Jerome and his son Augie, who wins the "youngest participant in the men's road race division" award ... or maybe youngest overall or youngest ever, since he is only 11 and the rules state that participation is only open to those 12 and up.

I raced back to the hotel (figuratively), packed my rucksack, and headed for Tokyo via Yamanakako and Doshi michi. I made good time, not stopping after the convenience store next to the hotel, except to fill my water bottle from a roadside source in Doshi, until I arrived at Hashimoto Station and hopped a train to my office, spent a couple of hours doing work essential to make Monday tolerable, then rode 15 km home for dinner.

Please add your thoughts.

(James K.'s report:)

"I attended for my third time. I can say that this event does not get old. It is very well organised every year, and with the bus trip up there and the nice hotel close to the shuttle buses I think we have it down.

I rode without my Garmin this year, thinking that a 'Zen' approach might be kind of interesting. I have absolutely no idea how I did and am looking forward to the official results with great anticipation.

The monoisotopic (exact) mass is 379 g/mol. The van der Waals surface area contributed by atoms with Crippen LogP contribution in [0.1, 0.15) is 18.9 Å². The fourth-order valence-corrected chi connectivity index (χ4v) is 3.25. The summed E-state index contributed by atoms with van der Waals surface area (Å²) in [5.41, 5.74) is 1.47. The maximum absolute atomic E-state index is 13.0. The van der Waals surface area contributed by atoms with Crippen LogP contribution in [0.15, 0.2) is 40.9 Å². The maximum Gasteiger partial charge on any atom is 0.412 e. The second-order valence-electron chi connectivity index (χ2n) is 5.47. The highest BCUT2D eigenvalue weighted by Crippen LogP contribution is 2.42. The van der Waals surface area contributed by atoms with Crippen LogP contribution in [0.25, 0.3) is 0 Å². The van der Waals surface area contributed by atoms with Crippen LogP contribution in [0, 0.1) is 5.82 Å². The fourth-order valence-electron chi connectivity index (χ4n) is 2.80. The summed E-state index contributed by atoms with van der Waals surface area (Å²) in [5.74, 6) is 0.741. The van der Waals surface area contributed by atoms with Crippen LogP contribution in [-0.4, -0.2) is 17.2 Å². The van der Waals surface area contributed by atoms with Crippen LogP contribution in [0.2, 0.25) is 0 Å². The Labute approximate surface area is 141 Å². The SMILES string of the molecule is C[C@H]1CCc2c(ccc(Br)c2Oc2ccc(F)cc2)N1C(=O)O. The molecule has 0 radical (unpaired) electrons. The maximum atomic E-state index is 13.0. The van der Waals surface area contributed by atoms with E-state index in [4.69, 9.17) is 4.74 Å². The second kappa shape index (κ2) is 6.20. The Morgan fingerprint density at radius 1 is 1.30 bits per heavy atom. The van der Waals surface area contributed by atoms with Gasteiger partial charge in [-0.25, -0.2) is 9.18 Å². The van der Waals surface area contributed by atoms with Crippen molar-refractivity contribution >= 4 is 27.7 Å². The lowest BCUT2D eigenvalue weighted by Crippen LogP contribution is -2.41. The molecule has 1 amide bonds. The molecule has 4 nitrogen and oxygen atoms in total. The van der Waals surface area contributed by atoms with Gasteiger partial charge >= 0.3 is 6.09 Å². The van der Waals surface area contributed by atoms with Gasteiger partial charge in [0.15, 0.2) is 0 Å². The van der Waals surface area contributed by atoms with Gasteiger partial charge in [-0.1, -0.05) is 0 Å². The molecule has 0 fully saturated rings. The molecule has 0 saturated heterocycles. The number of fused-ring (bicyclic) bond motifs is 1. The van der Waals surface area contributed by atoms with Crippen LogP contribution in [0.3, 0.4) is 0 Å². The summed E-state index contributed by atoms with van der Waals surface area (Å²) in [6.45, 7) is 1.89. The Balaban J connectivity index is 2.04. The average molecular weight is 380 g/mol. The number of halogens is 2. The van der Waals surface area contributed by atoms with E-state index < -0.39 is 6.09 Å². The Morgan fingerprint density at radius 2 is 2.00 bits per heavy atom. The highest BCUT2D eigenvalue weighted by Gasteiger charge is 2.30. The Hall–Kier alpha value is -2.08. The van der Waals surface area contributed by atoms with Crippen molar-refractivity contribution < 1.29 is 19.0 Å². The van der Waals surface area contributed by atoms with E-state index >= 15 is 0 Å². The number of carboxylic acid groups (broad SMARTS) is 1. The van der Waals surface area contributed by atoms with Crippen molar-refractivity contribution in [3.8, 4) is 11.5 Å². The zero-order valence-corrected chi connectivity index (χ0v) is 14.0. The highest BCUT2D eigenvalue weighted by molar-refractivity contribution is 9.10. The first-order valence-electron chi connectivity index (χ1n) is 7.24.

Highlights for me were:
Chianti Fiasco.
Augustin's ride, truly impressive.
Konstantin flying past me - with three small Japanese riders tucked into his slipstream (they must have thought it was Christmas!) - after starting one group back.
Dominic's claim that it was the hardest thing he had ever done, delivered with a huge smile.
Chris (Orr)'s astonishing and continued ignorance of sunscreen.

Following my Kyushu exertions the other week I have been suffering with what I can only describe as some sort of tendonitis or repetitive strain injury behind my right knee. It was very sore over the initial stages of the climb, but became less so as the ride progressed. As soon as I stopped, it was back and so I decided to err on the side of caution and very sadly abandon the ride home. Need to get this fixed.

David 'The Pillow' Clinch took over the 'ride home' leadership responsibilities very well and led Dominic, Michael and Konstantin off to Tokyo.

Post ride comments included,
"Nice ride but still quite challenging" - Dominic Henderson
"Home at 18:05. Totally knackered. I weighed 2Kg less than on Friday!!" - Michael Hancock
"I'm bringing in a special seat cushion at work today!" - Konstantin Prodanov
"My calf muscles feel about 5cm shorter this morning!" - David 'Lube Boy' Clinch